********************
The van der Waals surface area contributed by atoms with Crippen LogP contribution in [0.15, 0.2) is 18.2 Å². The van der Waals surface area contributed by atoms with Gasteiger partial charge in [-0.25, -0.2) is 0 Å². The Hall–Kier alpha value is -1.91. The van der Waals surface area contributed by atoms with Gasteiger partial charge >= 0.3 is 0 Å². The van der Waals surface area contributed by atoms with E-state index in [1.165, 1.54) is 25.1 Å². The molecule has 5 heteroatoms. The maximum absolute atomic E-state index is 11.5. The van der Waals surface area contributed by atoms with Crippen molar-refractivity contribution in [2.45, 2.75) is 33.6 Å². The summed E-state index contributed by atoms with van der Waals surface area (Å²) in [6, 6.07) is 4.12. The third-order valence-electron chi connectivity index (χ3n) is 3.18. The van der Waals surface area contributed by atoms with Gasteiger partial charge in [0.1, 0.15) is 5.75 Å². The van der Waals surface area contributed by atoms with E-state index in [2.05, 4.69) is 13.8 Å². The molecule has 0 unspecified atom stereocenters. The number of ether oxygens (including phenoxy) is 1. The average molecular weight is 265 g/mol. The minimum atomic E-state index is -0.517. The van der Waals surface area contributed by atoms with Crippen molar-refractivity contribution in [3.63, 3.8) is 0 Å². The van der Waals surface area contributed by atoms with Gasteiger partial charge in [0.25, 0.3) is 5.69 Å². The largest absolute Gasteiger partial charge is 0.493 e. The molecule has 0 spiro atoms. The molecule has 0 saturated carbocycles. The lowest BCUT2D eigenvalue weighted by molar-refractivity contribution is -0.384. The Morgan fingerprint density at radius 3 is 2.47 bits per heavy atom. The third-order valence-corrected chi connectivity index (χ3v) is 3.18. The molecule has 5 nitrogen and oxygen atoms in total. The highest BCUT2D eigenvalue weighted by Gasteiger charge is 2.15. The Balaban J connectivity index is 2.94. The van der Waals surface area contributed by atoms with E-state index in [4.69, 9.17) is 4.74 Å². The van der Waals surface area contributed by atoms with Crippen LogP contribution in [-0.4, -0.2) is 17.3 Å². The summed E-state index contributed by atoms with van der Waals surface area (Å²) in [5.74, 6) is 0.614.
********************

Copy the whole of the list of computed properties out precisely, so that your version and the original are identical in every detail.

The van der Waals surface area contributed by atoms with Crippen LogP contribution in [0.15, 0.2) is 18.2 Å². The van der Waals surface area contributed by atoms with Gasteiger partial charge in [-0.25, -0.2) is 0 Å². The Hall–Kier alpha value is -1.91. The van der Waals surface area contributed by atoms with Gasteiger partial charge >= 0.3 is 0 Å². The van der Waals surface area contributed by atoms with E-state index in [1.165, 1.54) is 25.1 Å². The molecule has 5 heteroatoms. The maximum absolute atomic E-state index is 11.5. The van der Waals surface area contributed by atoms with Crippen molar-refractivity contribution in [2.45, 2.75) is 33.6 Å². The summed E-state index contributed by atoms with van der Waals surface area (Å²) in [6, 6.07) is 4.12. The third-order valence-electron chi connectivity index (χ3n) is 3.18. The van der Waals surface area contributed by atoms with Gasteiger partial charge in [0.1, 0.15) is 5.75 Å². The van der Waals surface area contributed by atoms with E-state index in [2.05, 4.69) is 13.8 Å². The molecule has 0 unspecified atom stereocenters. The number of ether oxygens (including phenoxy) is 1. The average molecular weight is 265 g/mol. The minimum atomic E-state index is -0.517. The van der Waals surface area contributed by atoms with Crippen molar-refractivity contribution in [3.63, 3.8) is 0 Å². The van der Waals surface area contributed by atoms with Gasteiger partial charge in [0.25, 0.3) is 5.69 Å². The largest absolute Gasteiger partial charge is 0.493 e. The molecule has 0 spiro atoms. The molecule has 0 saturated carbocycles. The lowest BCUT2D eigenvalue weighted by molar-refractivity contribution is -0.384. The Morgan fingerprint density at radius 3 is 2.47 bits per heavy atom. The third-order valence-corrected chi connectivity index (χ3v) is 3.18. The molecule has 5 nitrogen and oxygen atoms in total. The highest BCUT2D eigenvalue weighted by Gasteiger charge is 2.15. The Balaban J connectivity index is 2.94. The van der Waals surface area contributed by atoms with E-state index in [4.69, 9.17) is 4.74 Å². The van der Waals surface area contributed by atoms with Crippen LogP contribution in [-0.4, -0.2) is 17.3 Å². The summed E-state index contributed by atoms with van der Waals surface area (Å²) in [5.74, 6) is 0.614.